Mark Thomas

The little mandrake walked.

It dragged itself away from the dancing circle of feet, rose up on bowed legs and awkwardly rotated newly formed hips. It swung tiny shoulders and fists with every step. Crows watched the expressionless, bloody face as it stomped towards the town in pre-dawn darkness. The black birds understood the little creature’s purposeless purpose because they were tugged by similar forces.

A knife sharpener, pulling his grinding wheel on a cart, overtook the mandrake, but was unable to see it. The man hoped to find a place in the market, and also hoped to meet the witches who sold cataract ointments. Focused on his own poverty and the curse of rapidly diminishing eyesight, the knife sharpener lurched past the little creature, assuming the strange, soft footfalls that he heard were from the pads of a nearby farm dog. In fact, he could hear one of those animals now, whining and cringing, straining against its tether. And there was a goat bleating, with the terrified sounds that usually meant a wolf was nearby.

The little mandrake walked.

Snatches of songs and incantations rose in the cold air only to be subsumed by crackling fires and straining wagon wheels as the market town shook itself awake. The knife sharpener pulled and the mandrake walked, both drawn toward those fresh noises.

At the edge of the village square, familiar sounds were wrapped in familiar smells, straw and manure, and earth clinging to vegetable husks.

“Here, father,” a young woman said as she touched the knife sharpener’s arm, guiding him towards her stall. “I was hoping to see you today.”

“I was hoping to see anything today,” the man said, “but I am often disappointed.” He heard the sound of ivory handles rubbing against each other as the young witch unrolled a velvet bundle. He knew that each handle gripped a long thin blade, worn to razor thinness from use and his own expert honing. The young witch took good care of her tools.

Then, suddenly, a cackle of surprise: “What have you brought with you?” The young witch’s breath was full of lavender and cloves and malice.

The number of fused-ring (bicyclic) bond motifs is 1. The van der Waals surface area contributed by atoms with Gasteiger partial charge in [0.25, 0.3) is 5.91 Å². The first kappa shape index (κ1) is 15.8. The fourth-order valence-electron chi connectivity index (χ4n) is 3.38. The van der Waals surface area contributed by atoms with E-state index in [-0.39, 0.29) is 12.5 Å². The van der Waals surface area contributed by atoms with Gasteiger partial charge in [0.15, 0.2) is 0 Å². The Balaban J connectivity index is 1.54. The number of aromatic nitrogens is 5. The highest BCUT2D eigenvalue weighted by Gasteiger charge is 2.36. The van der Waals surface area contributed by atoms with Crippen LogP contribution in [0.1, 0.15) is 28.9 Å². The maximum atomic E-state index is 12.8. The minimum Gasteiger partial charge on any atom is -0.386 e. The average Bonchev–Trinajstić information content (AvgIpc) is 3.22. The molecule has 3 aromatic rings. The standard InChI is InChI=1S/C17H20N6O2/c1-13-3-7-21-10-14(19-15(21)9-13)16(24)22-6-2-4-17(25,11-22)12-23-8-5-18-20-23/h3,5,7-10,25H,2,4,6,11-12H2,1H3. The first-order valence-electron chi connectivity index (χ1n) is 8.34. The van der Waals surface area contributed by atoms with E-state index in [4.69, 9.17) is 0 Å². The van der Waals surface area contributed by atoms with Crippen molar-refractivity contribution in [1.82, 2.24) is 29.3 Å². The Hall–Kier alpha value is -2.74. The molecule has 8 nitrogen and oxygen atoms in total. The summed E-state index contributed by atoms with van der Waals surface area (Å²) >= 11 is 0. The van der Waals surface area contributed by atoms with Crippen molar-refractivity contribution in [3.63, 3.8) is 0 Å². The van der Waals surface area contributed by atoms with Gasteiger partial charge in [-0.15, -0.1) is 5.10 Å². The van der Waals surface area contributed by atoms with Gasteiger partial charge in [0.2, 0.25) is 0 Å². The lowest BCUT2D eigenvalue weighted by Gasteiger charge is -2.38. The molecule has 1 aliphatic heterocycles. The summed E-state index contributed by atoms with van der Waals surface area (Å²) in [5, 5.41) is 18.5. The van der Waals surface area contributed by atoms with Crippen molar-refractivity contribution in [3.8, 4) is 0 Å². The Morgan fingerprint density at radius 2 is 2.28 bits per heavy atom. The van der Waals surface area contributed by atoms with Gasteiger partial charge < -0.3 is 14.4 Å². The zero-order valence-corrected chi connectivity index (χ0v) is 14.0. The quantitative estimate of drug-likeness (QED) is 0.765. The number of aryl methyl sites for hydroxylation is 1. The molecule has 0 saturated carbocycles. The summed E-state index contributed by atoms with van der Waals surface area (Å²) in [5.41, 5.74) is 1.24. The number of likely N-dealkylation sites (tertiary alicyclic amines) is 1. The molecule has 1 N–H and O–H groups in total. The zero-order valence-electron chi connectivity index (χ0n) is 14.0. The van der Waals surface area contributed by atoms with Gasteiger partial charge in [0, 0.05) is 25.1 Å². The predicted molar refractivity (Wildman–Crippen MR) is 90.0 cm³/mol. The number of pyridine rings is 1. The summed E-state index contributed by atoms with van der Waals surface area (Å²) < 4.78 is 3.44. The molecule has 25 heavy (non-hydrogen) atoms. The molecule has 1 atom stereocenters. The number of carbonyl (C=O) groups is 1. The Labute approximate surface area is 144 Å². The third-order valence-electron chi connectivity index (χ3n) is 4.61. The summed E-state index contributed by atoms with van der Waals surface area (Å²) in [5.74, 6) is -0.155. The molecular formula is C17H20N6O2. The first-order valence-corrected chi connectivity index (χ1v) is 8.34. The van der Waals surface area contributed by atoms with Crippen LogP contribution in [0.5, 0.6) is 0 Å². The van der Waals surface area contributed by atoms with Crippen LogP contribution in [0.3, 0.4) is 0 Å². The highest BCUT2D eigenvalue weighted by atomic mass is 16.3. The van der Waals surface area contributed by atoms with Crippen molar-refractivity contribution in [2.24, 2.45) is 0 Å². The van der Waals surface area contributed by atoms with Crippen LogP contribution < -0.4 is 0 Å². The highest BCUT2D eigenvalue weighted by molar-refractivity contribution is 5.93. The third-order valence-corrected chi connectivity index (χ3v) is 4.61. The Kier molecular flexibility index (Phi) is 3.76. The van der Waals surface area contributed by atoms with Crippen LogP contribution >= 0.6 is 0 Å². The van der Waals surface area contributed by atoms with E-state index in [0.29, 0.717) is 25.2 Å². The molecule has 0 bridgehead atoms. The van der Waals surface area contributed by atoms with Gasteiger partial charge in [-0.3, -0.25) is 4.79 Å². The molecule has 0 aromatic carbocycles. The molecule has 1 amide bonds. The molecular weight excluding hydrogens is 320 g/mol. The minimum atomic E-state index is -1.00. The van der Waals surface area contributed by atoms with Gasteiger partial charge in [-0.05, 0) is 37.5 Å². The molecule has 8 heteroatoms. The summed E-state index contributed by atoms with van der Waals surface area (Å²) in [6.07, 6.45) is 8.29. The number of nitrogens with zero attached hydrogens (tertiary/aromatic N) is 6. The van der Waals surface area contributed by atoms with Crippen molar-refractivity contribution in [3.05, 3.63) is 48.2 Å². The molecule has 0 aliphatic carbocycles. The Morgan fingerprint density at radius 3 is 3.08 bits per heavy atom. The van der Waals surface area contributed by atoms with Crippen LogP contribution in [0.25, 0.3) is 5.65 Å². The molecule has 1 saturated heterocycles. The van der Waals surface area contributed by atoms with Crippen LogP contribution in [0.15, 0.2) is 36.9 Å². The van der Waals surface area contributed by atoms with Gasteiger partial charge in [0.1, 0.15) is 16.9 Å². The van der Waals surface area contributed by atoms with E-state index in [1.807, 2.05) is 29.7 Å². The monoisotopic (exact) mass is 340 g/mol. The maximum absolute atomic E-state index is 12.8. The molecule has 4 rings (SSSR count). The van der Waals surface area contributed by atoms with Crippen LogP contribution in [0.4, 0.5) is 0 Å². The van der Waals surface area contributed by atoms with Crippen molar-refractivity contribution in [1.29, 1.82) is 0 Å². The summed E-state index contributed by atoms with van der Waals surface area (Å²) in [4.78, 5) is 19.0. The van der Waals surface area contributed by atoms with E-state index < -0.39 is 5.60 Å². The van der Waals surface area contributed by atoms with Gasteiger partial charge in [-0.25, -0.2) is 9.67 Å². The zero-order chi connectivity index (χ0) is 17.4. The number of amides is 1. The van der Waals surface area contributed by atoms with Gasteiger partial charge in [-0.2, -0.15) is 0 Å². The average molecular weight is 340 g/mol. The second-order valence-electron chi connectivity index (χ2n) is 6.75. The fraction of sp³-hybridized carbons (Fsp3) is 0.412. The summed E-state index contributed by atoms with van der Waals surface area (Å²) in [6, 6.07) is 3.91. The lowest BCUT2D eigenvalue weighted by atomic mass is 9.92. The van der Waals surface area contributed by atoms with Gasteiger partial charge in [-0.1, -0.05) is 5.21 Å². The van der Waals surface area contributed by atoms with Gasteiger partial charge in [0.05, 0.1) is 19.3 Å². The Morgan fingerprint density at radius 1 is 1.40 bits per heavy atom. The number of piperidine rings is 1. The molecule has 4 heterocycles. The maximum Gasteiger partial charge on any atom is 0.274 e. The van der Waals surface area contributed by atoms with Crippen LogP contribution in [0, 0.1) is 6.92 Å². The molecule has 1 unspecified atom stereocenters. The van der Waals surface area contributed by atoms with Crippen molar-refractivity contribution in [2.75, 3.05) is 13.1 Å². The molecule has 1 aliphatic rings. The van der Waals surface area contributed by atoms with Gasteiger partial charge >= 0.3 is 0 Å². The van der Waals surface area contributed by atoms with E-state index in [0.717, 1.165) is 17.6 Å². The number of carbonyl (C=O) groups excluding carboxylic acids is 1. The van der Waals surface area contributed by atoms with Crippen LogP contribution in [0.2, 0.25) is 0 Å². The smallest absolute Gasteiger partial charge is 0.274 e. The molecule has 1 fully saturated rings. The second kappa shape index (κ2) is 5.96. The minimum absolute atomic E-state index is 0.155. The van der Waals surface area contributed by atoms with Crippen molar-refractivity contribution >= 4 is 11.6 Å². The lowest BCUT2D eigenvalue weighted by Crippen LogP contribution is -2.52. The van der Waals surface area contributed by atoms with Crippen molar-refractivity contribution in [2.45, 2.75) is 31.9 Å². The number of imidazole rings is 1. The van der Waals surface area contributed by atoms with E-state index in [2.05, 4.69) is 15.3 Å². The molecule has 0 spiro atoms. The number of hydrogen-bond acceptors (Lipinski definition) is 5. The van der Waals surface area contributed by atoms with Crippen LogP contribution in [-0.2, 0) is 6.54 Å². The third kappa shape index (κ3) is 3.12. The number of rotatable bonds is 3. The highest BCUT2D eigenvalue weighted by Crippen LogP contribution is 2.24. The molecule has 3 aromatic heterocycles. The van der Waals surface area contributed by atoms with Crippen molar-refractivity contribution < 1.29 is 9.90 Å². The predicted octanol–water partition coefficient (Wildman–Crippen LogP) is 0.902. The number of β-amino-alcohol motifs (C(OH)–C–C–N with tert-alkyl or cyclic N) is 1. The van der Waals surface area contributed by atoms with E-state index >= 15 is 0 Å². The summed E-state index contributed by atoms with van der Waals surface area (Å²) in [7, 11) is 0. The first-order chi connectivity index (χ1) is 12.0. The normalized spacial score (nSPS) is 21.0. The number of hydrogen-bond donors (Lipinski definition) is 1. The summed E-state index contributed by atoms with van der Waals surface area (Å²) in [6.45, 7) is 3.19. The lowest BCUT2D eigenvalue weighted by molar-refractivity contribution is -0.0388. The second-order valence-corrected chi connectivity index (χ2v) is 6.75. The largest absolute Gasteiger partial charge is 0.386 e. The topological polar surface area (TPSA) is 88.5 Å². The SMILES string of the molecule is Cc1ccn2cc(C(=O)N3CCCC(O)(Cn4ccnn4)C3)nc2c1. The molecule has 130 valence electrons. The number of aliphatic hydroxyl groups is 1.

“Nothing,” said the blind man, “I have brought nothing but my great wheel.”

But the little mandrake was now entering the square, trudging in the knife-sharpener’s wake, a diminished shadow.

“I see a bloody puppet. How extraordinary!”

“I have no control over your visions, but if you do see something, it’s not my creation. I only sharpen knives; I don’t whittle the wood.” His white eyes flicked restlessly from side to side. “Perhaps your sisters have been busy.”


The little mandrake walked past the young witch’s stall. Tiny fists swung in front of his belly with each naked step. The creature was almost trampled by a donkey who squealed and started within the harness traces of its cart.

But the little mandrake walked to the far side of the square, somehow untouched by the hammering, lading, roiling activity. Then the creature paused in front of an ornate doorway, the beautiful house where the young Alcalde lived. The little mandrake’s chest heaved and his head tilted upwards. He crawled up seven steps on his round knees to the threshold, then curled into a purplish ball and slept.

The knife sharpener tested a blade with his calloused thumb, the market heaved like a living thing and the young witch laughed.  

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